Given the multilateral solutions involve give-and-take what initiatives could Asia-Pacific governments--potentially in collaboration with states from other parts of the world--propose that can generate tangible progress at the World Trade Organization in Geneva? Is there any serious appetite for taking on new bindings obligations? If not, then what are the alternative forms of cooperation that can be fostered at the WTO and can they address big ticket (ie. trillion dollar plus) matters of commercial significance. Of course, there may be a case for confidence-building measures that start small and beget further cooperation. But how can ministerial support be sustained without eye-catching initiatives?

Posturing is easy but unproductive. No doubt some will be tempted to repeat one-sided demands of trading partners. This forgets that trade deals are deals--all parties have to change policy. Or, will historians conclude that the appetite for global trade deal-making is over for now and that the populist and nationalist developments in certain industrialised countries and emerging markets were a convenient scapegoat for rot that set in many years ago?

Peter Lloyd

University of Melbourne

Multilateralising Regionalism

Since the early 1990s there has been a steady and continuing creation of new Regional Trading Agreements (RTAs) in the world economy. By contrast attempts to conclude the Doha Development Round of multilateral negotiations have floundered. There is a growing concern that these discriminatory RTAs may be hindering further multilateral liberalisation.

One response has been a drive to “multilateralise regionalism”. This movement began with a 2006 paper by Richard Baldwin. He proposed to extend the range of countries which may benefit from regional trade liberalisation.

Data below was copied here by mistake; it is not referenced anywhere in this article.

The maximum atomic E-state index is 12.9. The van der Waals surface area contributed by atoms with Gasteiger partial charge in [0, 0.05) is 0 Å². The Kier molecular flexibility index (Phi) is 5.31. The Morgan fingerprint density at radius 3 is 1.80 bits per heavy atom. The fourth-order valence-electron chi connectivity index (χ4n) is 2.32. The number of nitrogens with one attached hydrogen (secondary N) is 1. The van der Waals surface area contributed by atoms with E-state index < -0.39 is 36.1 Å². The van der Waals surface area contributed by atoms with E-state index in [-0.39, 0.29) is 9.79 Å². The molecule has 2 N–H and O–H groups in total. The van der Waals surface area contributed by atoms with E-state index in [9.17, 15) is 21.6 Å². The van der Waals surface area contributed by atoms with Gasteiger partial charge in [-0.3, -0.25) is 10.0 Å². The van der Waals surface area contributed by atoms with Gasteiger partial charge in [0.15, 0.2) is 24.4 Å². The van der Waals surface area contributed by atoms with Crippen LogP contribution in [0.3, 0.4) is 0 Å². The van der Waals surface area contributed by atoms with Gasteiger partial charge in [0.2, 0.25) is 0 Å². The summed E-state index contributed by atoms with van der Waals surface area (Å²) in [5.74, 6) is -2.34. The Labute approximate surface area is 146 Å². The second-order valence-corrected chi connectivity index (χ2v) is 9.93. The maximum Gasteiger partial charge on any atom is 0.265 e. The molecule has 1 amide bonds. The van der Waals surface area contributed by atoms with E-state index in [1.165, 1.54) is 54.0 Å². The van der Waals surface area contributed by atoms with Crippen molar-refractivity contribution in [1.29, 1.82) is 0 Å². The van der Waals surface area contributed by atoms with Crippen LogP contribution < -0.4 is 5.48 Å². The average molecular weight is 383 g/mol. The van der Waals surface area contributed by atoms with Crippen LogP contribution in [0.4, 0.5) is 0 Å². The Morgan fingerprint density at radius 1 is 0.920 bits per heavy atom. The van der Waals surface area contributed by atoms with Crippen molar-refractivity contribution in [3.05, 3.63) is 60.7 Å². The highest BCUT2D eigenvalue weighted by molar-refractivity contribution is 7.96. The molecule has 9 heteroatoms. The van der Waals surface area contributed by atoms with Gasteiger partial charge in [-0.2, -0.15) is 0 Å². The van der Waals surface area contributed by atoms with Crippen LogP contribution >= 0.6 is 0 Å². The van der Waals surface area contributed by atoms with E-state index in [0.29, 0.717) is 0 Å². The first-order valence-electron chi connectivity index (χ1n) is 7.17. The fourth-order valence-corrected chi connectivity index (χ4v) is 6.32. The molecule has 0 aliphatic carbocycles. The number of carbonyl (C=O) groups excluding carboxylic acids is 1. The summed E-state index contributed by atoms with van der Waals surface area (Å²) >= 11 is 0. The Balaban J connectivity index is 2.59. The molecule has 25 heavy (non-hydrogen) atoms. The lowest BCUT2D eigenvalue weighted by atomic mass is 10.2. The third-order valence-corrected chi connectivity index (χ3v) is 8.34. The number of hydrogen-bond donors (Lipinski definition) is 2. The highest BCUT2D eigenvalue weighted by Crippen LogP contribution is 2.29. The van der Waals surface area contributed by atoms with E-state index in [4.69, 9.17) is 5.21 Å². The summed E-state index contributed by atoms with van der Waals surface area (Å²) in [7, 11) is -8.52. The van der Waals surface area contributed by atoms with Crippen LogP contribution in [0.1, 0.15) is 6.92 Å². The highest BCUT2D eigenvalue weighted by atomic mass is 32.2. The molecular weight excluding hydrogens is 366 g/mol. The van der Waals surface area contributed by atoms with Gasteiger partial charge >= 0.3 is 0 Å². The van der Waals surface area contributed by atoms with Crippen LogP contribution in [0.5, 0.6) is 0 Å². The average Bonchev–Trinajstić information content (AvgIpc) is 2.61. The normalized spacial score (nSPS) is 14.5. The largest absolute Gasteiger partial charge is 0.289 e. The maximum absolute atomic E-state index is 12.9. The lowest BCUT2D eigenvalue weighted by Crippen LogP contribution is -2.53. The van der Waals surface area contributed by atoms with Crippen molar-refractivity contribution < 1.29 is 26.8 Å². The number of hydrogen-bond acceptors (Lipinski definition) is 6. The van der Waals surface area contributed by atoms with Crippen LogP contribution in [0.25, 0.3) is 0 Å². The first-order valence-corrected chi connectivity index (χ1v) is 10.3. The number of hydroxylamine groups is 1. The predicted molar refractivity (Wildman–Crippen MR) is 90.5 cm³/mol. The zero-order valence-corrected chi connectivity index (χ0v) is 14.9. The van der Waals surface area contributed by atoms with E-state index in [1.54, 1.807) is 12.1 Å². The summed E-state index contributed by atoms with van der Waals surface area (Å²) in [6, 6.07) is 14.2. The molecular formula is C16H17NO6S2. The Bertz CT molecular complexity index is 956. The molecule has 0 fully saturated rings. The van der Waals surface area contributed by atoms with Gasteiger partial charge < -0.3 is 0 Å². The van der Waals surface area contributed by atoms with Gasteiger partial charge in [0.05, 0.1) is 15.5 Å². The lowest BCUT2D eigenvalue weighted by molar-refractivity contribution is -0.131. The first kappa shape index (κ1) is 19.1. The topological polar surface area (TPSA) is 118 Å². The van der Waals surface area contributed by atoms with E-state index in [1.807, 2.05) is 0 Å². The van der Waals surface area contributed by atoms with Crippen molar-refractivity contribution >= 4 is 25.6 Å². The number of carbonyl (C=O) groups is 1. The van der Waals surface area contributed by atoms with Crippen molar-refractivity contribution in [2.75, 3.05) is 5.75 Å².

One suggestion is to extend cumulation under rules of origin so that more countries supplying raw materials and inputs can benefit from regional liberalisation. Another example is the 1996 Information Technology Agreement which replaced national and regional tariffs on IT goods by multilateral free trade. These were seen as steps to move the world economy to the ultimate goal of global free trade. More recently other policies have come under the rubric. An example is the accession provisions which allow other countries to join an existing RTA. Others cite the development of new rules in RTAs which have subsequently been adopted in the WTO; for example, the Canada-US Free Trade Agreement was the first to includes rules for service trade, a step later adopted in Uruguay Round GATS.

However, these are a rather motley collection of policies, some adopted regionally and some multilaterally. The obvious method of multilateralising regional preferences would be for one or more members of an RTA to extend all the lower regional tariff rates on an MFN basis to all WTO members. However, no countries have agreed to this, partly because it conflicts with the commitment to exchange market access commitments among the regional members and partly because it involves no reciprocity on the part of the rest of the world. Meanwhile RTAs continue to proliferate. This highlights the urgency of resuming multilateral reductions in trade barriers.